- April 26th, 2013
Shale gas in the UK could help secure domestic energy supplies but may not bring down prices
MP’s have reported Shale gas in the UK could help secure domestic energy supplies but may not bring down prices.
The Energy and Climate Change Committee warns conditions are different in Britain as the US boom in shale gas has brought energy prices tumbling and revitalised heavy industry.
UK’s shale gas developers will face technological uncertainties with different geology says the MP’s.
They also add public opinion may also be more skeptical.
The UK is a more densely populated landscape and shale gas operations will be closer to settlements as a consequence.
The MPs believe operators will have to overcome potentially tighter regulations.
The report concludes that it is too soon to say whether shale gas will achieve US-style levels of success as the extent of recoverable resources in the UK is also unknown.
The MPs argue that this means the Treasury cannot afford to base the UK’s energy strategy on the expectation of cheap British shale gas.
They have urged the Government to stop dithering over energy policy and to ensure there is a system to rebut what may arise over the environmental impacts of shale gas.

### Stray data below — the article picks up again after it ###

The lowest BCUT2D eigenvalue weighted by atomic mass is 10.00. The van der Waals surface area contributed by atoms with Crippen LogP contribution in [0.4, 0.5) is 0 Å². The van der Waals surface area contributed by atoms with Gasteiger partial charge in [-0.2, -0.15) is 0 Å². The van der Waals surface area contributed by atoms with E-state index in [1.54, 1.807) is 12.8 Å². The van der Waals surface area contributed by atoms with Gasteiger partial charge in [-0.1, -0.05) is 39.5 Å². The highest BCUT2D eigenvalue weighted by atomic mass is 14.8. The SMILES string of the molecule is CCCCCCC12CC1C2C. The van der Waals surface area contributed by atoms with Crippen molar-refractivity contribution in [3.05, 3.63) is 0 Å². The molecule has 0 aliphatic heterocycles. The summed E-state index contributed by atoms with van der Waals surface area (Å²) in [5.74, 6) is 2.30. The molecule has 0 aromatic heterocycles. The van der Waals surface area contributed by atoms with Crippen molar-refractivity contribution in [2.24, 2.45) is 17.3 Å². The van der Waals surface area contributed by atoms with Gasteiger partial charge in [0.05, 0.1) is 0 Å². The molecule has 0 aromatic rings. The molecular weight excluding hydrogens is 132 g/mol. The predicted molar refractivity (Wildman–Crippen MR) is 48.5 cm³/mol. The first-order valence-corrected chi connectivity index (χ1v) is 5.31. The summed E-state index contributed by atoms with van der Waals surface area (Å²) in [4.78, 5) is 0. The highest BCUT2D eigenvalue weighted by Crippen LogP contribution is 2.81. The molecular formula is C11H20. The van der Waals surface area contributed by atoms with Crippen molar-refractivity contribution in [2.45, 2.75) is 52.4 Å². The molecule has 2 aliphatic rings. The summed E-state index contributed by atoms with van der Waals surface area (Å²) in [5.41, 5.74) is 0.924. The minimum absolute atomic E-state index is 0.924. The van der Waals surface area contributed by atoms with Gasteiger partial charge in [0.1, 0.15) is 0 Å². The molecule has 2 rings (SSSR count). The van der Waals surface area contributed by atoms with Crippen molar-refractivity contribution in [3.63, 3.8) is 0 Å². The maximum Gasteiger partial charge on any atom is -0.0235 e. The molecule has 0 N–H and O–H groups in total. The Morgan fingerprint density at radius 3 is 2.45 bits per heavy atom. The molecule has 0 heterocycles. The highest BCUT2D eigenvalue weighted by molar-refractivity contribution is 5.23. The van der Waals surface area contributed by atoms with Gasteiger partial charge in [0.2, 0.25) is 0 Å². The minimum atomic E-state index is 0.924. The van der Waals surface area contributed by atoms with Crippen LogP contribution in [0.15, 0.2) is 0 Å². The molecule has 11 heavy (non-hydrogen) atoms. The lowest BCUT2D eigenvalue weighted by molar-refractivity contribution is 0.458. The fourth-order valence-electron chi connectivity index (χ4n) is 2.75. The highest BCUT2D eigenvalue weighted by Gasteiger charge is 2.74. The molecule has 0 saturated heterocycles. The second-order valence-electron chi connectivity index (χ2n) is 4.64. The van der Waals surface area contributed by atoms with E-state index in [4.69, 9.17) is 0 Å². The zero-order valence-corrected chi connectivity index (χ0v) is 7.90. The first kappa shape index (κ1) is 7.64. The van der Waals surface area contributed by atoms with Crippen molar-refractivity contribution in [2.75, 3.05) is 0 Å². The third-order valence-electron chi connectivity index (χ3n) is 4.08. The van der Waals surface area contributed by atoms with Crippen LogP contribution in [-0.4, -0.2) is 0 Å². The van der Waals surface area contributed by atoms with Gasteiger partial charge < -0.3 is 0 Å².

They applaud the Government’s decision to offer cash incentives to people near shale gas facilities.
Success with shale gas will reduce dependence on imports and increase tax revenues however they say there is a downside. If it takes off shale gas will shatter the UK’s statutory climate change targets. This is unless the Government moves much faster with carbon capture and storage technology.
The Energy and Climate Change Committee has said it is still too soon to call whether shale gas will provide the silver bullet needed to solve our energy problems.
A similar revolution here as seen in the the US where shale gas has seen a dramatic fall in domestic gas prices is not certain.
This does little to back the case for a UK shale gas revolution.
Front and centre
It’s simply impossible to keep global warming below 2C and burn all known fossil fuel reserves – let alone exploit unconventional reserves like shale gas.
In other words, the climate impacts of new fossil fuel developments must be front and centre of any decision on shale gas, not a secondary concern.
But the government’s chief energy scientist has warned that the UK would need to increase its nuclear fleet four-fold or its wind energy 20-fold to decarbonise heavy industry.
Both these options appear improbable therefore the Government will most likely continue to afford gas a prominent role in its energy strategy